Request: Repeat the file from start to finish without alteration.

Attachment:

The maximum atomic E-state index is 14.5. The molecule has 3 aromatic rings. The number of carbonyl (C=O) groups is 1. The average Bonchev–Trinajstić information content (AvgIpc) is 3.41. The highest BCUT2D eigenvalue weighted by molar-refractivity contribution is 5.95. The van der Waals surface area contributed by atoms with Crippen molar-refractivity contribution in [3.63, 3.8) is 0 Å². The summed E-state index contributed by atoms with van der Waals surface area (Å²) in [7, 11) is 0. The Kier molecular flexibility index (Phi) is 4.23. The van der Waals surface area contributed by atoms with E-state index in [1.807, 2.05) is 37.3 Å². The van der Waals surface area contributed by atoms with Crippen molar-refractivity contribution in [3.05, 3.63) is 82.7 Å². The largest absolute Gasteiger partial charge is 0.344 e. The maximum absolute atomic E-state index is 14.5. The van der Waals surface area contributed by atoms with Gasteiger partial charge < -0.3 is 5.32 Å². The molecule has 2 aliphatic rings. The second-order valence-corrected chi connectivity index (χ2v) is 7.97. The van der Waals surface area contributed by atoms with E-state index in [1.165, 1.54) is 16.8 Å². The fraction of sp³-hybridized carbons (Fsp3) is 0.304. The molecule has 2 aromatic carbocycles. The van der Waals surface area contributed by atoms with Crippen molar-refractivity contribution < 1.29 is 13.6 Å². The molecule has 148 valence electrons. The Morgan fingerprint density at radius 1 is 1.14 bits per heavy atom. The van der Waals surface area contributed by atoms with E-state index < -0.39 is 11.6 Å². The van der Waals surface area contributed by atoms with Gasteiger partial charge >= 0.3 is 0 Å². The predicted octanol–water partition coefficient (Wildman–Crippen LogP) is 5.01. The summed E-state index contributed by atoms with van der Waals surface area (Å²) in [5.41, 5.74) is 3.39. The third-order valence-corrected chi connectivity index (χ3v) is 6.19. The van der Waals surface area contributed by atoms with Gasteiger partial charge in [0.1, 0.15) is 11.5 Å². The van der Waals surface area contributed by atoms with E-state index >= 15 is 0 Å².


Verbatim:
The maximum atomic E-state index is 14.5. The molecule has 3 aromatic rings. The number of carbonyl (C=O) groups is 1. The average Bonchev–Trinajstić information content (AvgIpc) is 3.41. The highest BCUT2D eigenvalue weighted by molar-refractivity contribution is 5.95. The van der Waals surface area contributed by atoms with Crippen molar-refractivity contribution in [3.63, 3.8) is 0 Å². The summed E-state index contributed by atoms with van der Waals surface area (Å²) in [7, 11) is 0. The Kier molecular flexibility index (Phi) is 4.23. The van der Waals surface area contributed by atoms with E-state index in [1.807, 2.05) is 37.3 Å². The van der Waals surface area contributed by atoms with Crippen molar-refractivity contribution in [3.05, 3.63) is 82.7 Å². The largest absolute Gasteiger partial charge is 0.344 e. The maximum absolute atomic E-state index is 14.5. The van der Waals surface area contributed by atoms with Gasteiger partial charge < -0.3 is 5.32 Å². The molecule has 2 aliphatic rings. The second-order valence-corrected chi connectivity index (χ2v) is 7.97. The van der Waals surface area contributed by atoms with E-state index in [1.165, 1.54) is 16.8 Å². The fraction of sp³-hybridized carbons (Fsp3) is 0.304. The molecule has 2 aromatic carbocycles. The van der Waals surface area contributed by atoms with Crippen molar-refractivity contribution < 1.29 is 13.6 Å². The molecule has 148 valence electrons. The Morgan fingerprint density at radius 1 is 1.14 bits per heavy atom. The van der Waals surface area contributed by atoms with E-state index < -0.39 is 11.6 Å². The van der Waals surface area contributed by atoms with Gasteiger partial charge >= 0.3 is 0 Å². The predicted octanol–water partition coefficient (Wildman–Crippen LogP) is 5.01. The summed E-state index contributed by atoms with van der Waals surface area (Å²) in [5.41, 5.74) is 3.39. The third-order valence-corrected chi connectivity index (χ3v) is 6.19. The van der Waals surface area contributed by atoms with Gasteiger partial charge in [0.1, 0.15) is 11.5 Å². The van der Waals surface area contributed by atoms with E-state index >= 15 is 0 Å².